By determining the results, a conclusion is drawn about the previous phase of the preliminary clarification, since a comparison between the expected and actual project results can now be drawn under the same criteria. The evaluation differentiates between economic, legal and technical aspects of the project result. This form of feedback to all project participants has the benefit of classifying the project on the basis of current knowledge. The determination of the results gives an overview of the project's success.

The process of know-how transfer pursues the purpose of deriving from current project knowledge a constant improvement for the processes of the preliminary clarification and processing phase in future projects. The subject areas of this evaluation include the sub-items standardization, methodology, organization and corporate culture. So-called master plans should emerge from the standardization, which generalize future project processes in the form of templates in order to save time and costs. The methodology focuses on project management. The purpose of the aids used is to be improved by changing manuals or introducing further training measures. Under the heading Organization, measures are recorded that are intended to contribute to the optimization of the structure and process organization during the project implementation. Project management is to be changed, for example, so that competencies and information flows are better distributed within the existing structures. The corporate culture considers the positive or negative influence of completed projects on the atmosphere within the project team involved. Here, one tries to gain knowledge about how individual projects affect the working atmosphere and what means are to be taken to optimize the corporate culture in the long term.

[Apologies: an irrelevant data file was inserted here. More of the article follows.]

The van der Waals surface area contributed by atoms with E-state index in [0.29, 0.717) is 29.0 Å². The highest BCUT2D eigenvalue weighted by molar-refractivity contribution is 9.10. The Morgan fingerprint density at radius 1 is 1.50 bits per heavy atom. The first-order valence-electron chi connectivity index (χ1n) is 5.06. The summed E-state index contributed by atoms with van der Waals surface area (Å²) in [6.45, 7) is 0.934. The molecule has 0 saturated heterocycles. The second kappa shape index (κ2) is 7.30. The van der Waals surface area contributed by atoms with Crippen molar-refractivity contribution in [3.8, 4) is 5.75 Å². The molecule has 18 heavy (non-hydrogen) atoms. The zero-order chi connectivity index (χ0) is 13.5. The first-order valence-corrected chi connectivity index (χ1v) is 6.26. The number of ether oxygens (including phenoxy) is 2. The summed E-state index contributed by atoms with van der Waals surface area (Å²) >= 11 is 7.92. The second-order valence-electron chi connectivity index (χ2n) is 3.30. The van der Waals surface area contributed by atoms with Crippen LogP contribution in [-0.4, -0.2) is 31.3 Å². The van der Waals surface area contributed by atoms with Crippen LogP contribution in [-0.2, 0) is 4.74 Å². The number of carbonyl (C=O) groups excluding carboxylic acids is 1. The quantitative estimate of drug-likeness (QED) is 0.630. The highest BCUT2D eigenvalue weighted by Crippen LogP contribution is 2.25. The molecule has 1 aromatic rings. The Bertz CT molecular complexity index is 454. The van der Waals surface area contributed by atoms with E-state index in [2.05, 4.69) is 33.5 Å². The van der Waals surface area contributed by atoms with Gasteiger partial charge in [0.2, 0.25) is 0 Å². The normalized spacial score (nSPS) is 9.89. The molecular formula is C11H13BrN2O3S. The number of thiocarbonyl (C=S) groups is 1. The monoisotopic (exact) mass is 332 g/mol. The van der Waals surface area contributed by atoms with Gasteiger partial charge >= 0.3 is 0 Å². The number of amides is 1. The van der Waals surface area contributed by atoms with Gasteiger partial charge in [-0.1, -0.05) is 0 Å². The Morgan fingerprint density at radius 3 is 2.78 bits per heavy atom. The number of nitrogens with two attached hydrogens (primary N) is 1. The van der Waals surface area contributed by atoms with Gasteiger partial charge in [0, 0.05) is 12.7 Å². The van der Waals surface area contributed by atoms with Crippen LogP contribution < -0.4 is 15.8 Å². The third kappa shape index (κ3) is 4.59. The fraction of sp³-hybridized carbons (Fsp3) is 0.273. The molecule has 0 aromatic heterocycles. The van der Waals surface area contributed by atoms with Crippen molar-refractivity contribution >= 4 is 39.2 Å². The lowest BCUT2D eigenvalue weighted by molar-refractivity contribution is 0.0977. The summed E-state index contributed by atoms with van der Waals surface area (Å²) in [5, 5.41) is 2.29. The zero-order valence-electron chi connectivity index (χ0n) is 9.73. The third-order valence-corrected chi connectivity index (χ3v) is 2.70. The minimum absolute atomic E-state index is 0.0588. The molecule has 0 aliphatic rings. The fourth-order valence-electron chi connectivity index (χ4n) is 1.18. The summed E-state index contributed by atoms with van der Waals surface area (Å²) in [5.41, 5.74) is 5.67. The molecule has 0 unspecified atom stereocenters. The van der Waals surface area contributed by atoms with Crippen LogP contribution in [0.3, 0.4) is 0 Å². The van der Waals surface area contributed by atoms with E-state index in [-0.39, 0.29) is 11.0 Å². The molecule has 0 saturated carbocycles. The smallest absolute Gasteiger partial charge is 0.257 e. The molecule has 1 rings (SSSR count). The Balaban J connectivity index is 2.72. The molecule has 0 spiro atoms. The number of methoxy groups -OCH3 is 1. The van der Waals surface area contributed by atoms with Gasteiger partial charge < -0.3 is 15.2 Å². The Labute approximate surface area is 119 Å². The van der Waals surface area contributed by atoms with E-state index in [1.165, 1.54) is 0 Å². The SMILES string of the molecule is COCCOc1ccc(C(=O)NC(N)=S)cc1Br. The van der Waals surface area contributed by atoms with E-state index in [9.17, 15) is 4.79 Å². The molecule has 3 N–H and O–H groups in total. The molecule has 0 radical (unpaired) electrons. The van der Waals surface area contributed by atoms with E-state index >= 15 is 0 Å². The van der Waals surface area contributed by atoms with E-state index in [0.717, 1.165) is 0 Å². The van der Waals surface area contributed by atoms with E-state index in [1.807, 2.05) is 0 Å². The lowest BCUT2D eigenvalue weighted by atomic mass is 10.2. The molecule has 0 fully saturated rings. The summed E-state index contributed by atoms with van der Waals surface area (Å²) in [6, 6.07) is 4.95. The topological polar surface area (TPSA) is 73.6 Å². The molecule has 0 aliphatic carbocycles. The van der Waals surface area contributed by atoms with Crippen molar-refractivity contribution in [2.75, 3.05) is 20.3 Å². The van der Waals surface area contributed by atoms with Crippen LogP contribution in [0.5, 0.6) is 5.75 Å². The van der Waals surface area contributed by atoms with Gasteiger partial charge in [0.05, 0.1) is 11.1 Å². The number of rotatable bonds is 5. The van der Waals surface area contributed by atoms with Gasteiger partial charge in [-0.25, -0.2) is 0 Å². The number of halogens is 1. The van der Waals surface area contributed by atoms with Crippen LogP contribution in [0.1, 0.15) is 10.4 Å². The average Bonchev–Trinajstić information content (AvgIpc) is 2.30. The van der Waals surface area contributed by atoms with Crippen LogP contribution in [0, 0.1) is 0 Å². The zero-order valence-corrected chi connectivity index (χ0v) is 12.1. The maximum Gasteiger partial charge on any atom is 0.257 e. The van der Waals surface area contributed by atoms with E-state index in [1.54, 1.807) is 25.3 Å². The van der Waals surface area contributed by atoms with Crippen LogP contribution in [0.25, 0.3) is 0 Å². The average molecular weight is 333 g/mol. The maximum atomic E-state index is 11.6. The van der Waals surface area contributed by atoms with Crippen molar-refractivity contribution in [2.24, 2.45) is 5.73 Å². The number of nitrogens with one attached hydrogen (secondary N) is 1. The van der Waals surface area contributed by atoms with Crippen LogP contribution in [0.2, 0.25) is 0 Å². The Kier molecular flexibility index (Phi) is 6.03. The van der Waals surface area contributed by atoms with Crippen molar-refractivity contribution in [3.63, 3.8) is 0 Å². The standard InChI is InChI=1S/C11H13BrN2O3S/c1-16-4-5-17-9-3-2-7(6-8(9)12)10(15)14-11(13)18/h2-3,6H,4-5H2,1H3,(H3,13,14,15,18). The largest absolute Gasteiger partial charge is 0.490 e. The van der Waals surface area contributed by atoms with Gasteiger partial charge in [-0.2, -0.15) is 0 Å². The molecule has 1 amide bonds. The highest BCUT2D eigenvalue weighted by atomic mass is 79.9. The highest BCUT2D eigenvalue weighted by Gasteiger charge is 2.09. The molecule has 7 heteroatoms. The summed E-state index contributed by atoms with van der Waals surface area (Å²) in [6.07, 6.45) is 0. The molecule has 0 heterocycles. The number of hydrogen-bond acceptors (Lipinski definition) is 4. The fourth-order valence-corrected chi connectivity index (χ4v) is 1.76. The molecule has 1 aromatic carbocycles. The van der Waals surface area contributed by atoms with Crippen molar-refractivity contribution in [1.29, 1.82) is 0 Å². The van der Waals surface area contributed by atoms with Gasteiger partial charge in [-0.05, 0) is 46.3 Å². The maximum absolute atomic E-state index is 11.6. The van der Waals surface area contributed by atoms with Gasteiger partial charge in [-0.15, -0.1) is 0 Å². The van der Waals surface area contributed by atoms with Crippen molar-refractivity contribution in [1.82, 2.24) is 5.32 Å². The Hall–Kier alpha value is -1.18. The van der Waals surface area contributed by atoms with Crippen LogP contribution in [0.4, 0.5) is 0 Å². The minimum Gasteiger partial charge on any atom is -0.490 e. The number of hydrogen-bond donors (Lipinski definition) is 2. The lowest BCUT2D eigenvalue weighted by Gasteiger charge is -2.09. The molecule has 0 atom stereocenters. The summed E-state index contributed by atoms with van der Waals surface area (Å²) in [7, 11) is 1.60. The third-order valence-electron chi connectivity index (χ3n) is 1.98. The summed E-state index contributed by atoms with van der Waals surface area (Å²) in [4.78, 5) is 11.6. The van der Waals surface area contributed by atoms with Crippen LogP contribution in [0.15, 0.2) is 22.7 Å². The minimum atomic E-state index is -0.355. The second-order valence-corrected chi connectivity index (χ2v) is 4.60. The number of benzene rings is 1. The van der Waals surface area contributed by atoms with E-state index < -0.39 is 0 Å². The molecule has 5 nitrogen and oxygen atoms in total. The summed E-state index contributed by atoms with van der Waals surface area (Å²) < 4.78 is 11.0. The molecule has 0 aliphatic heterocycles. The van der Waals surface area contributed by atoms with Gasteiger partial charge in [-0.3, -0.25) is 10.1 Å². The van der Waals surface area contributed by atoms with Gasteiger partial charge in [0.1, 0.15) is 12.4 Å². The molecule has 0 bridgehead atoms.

Plant contract

Because of the great complexity of such systems, the system contract was legally developed, which is viewed by some as a separate type of contract. The best-known internationally related contract models are issued by FIDIC (Fédération Internationale des Ingénieurs-Conseils). The so-called Silver Book was developed especially for EPC - Turnkey projects developed. The contract models include a. detailed regulations on risk distribution, acceptance and limitations of liability. An arbitration procedure according to the rules of the International Chamber of Commerce and Industry in Paris is provided for the settlement of disputes.

Plant operator

Process engineering is involved to a considerable extent in the total industrial production of the world (FRG 1980: approx. 50%). In particular, this includes the following industries:

  • Oil and gas industry
  • Chemical and pharmaceutical industry
  • Fertilizer and food industry
  • Steel industry

Biggest company

Surname origin
Bechtel Corporation United StatesUnited States United States
Fluor Corporation United StatesUnited States United States